Traditional financial service norms are being challenged: robo-advisors are highlighting the cost of advice while discount brokerages are making DIY investing more appealing. Baby boomer women will control almost one-third of Canadian assets. Firms need to understand the changing investor in order to adapt their services and offerings.

In this report we explore:

  • Personas that show key differences between Canadians that are classified as: full-service financial advice users, robo-advice users, and do-it-yourself investors. We will delve into what financial matters are most important to them, how financially literate they are, how comfortable are they talking about financial matters, etc)
  • The financial companies that they are currently aware of and using (dealerships, ETFs, mutual fund manufacturers, insurers and banks)
  • Profiles that identify what is important to them financially (retirement, health care, education, a wedding, etc.)
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  • Key issues showing the separation of perceptions between men and women or other special interest groups such as indigenous peoples, new Canadians, rural vs. urban, etc.

Introduction to Financial Comfort Zone

The Financial Comfort Zone Study is an ongoing research program that is designed to track a number of financial matters important to Canadian society. In this study we measure and rate financial matters such as:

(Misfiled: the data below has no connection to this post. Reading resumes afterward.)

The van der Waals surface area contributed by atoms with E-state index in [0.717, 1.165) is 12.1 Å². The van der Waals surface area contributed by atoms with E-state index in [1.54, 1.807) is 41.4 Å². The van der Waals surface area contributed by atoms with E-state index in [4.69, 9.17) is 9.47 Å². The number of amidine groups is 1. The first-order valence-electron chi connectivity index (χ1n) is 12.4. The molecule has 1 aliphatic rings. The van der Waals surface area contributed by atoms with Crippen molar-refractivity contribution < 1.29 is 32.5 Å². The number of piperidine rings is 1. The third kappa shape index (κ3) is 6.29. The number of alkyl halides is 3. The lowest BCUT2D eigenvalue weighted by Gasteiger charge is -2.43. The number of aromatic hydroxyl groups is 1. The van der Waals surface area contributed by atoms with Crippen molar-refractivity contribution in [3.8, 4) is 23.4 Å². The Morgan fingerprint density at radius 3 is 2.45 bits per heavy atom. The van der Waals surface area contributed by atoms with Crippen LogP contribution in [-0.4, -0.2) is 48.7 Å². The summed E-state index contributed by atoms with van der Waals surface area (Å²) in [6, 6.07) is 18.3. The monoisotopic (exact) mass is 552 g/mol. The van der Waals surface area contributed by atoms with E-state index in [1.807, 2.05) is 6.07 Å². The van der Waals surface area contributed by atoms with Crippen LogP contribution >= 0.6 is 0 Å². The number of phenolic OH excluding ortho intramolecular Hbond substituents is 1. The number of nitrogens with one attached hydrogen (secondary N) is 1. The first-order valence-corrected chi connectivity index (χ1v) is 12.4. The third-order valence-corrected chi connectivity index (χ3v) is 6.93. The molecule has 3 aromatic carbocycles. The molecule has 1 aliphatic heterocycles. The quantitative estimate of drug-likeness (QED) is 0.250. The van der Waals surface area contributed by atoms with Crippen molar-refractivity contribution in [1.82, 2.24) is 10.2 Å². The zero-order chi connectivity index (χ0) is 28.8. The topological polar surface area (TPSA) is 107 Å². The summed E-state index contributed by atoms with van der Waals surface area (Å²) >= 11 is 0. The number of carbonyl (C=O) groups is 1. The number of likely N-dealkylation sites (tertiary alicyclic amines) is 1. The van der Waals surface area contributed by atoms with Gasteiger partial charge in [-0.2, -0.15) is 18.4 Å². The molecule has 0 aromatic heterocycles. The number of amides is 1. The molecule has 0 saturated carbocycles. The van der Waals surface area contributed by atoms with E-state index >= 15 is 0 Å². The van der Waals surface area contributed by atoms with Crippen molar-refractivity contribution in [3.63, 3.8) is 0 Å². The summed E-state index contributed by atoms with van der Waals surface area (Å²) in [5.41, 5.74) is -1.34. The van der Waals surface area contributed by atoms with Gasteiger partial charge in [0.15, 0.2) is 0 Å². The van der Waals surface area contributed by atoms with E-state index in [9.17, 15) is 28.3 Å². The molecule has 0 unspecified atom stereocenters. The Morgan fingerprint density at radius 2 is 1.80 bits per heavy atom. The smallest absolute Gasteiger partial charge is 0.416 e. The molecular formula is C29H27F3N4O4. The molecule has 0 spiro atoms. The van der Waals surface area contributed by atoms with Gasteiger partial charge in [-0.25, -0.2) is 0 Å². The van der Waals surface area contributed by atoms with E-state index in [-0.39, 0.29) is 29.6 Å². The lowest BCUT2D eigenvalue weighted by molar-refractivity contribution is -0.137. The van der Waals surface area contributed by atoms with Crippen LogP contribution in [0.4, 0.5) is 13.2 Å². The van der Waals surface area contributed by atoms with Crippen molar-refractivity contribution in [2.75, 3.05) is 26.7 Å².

• Financial Importance: Which financial matters are most important to Canadians?
  • Financial Advice: Are Canadians advised? How do they feel about their advisors? Which dealerships do their advisors work for?
  • Financial LIteracy: What is the level of financial literacy in Canada?
  • Financial Sentiment: How do Canadians feel about their finances, talking about them, how do they perceive risk?
  • Product Usage: Which products are Canadians aware that they are using?
  • Financial Product Manufacturer Awareness: Which companies are Canadians aware of and using?
  • Financial Expectations: How do Canadians subjectively feel they are doing for themselves? How about in comparison to other Canadians?
  • Demographics: Ethnicity, marital, HHI, age, gender, location, etc.

Reporting Includes

  • Contrast and compare personas of DIY, Full Service and Robo advised investors
  • A low-level breakdown including cuts by:
  • Gender
  • Investable assets
  • Ethnicity (including indigenous peoples)
  • Provincial and urban vs. rural
  • Levels of financial literacy
  • ETF and Mutual Fund company brand awareness/usage